Great Neck’s Water Pollution Control District may be a public entity, but its officials say that over the last few years, they’ve operated a bit differently.
“[It’s] run more as a business,” said Steve Reiter, a commissioner for the Great Neck Water Pollution Control District.
By that, Reiter means the District has relentlessly searched for ways to save costs and increase efficiency. This has especially been the case since 2008, when the district agreed to consolidate with the Village of Great Neck’s waste management systems.
This was the first consolidation in New York State- consequently, the District had waded into uncharted waters. They had a 40 percent increase to their service area in 2013, added 24 miles of sewer lines to manage and nearly doubled its number of force mains, which use pressure to move wastewater.
Between its old service area, the Village of Great Neck and additional services provided to entities like North Shore University Hospital, the Great Neck Park District and Merchant Marine Academy, the Great Neck Water Pollution Control District serves over 25,000 people.
But rather than increase costs, officials said, that investments in technology and initiatives are lowering taxpayer costs while providing more bang for the buck. Currently, officials estimate that yearly savings will amount to $2,747,000.
“These numbers, for the most part, are conservative numbers,” said Jerry Landsberg, chairman and commissioner of the Great Neck Water Pollution Control District.
Their greatest savings came from the closure of Great Neck Village’s wastewater processing facility, which operated at roughly $2,000,000 per year. But a variety of new measures are also projected to add hundreds of thousands in savings.
Superintendent Christopher Murphy described an array of systems the facility has. The Supervisory Control and Data Acquisition system, for example, monitors all their pumps and equipment real time while logging that information.
Additionally, their Cityworks asset management system provides information on equipment, costs and automatically sends out work orders to personnel’s smartphones.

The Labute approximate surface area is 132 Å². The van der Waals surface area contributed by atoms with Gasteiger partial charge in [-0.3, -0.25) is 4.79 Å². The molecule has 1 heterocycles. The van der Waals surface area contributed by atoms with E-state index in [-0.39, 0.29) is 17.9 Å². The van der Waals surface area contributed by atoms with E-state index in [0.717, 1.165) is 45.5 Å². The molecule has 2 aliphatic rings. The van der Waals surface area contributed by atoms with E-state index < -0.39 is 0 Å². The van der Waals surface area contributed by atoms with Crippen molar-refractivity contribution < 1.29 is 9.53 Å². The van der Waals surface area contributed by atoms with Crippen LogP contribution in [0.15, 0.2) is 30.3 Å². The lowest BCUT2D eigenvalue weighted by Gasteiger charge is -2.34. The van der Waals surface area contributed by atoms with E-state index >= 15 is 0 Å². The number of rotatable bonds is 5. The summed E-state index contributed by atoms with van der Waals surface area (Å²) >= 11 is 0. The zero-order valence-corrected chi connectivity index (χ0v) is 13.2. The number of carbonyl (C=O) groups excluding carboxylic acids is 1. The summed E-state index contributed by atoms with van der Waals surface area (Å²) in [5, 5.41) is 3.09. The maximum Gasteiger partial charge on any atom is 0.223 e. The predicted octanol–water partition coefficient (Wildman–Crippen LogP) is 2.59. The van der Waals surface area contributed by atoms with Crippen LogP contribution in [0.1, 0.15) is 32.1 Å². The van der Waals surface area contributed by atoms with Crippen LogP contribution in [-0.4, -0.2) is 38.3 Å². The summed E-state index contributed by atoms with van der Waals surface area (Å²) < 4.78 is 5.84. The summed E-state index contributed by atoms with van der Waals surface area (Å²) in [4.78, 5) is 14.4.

And unlike many other sewer districts, the water pollution control district does in-house repairs of pipes and manholes. They use cured in place piping, able to withstand pressure of 1 million PSI, to line and fix their piping at $15 per foot rather than the market standard of $95 per foot. Additionally, when relining manholes, they utilize spin cast concrete.
“We’re the only place in New York that does it,” Murphy said.
The district also invested in micro turbine facilities. Their first two, which were described as “basically a small jet engine,” have been online since January 2015. They have since generated about a quarter of their electricity, 80 percent of its heat and saved the district nearly $300,000 over their two years of operation.
In addition to this, the district hopes to add a third micro turbine so 50 percent of their power and 100 percent of the heat the facility needs to function is generated in-house. Officials said they expect savings of $84,000 per year from this.
Their new belt press, which presses water out of sludge, lowers the weight of a final product, ultimately saving money in overtime and hauling. The project, which was finished $800,000 under budget, has so far realized $114,000 in savings.
The district’s next step is upgrading their digesters, which break down biowaste and creates methane that can be used as power. This, officials said, is relatively uncommon.
“A lot of others would just flare it,” Landsberg said.
By adding a membrane cover and upgrading the digesters, officials said that it will likely triple their gas storage, double their methane production and add new safety features that weren’t around in the 1970s when the machines were first built.
The extra space would then allow for the addition of a $800,000 grease receiving station. While officials said this may sound expensive on the surface, the initiative could generate over $100,000 per year in tipping fees and decrease sludge hauling costs just as much.
“They don’t have anywhere to take it,” Murphy said, noting that the nearest stations are in New Jersey and eastern Suffolk County.
Officials also noted their efforts in water conservation. By using mechanical seals in their pump stations and using effluent water rather than potable water, the district estimates they save 13 – 15 million gallons of potable water per year.
In the end, officials said that this technology and approach can be done in many places. They said it could translate to greater savings and large facilities saving billions of gallons of water each year.
“We’re really not re-inventing the wheel,” Murphy said.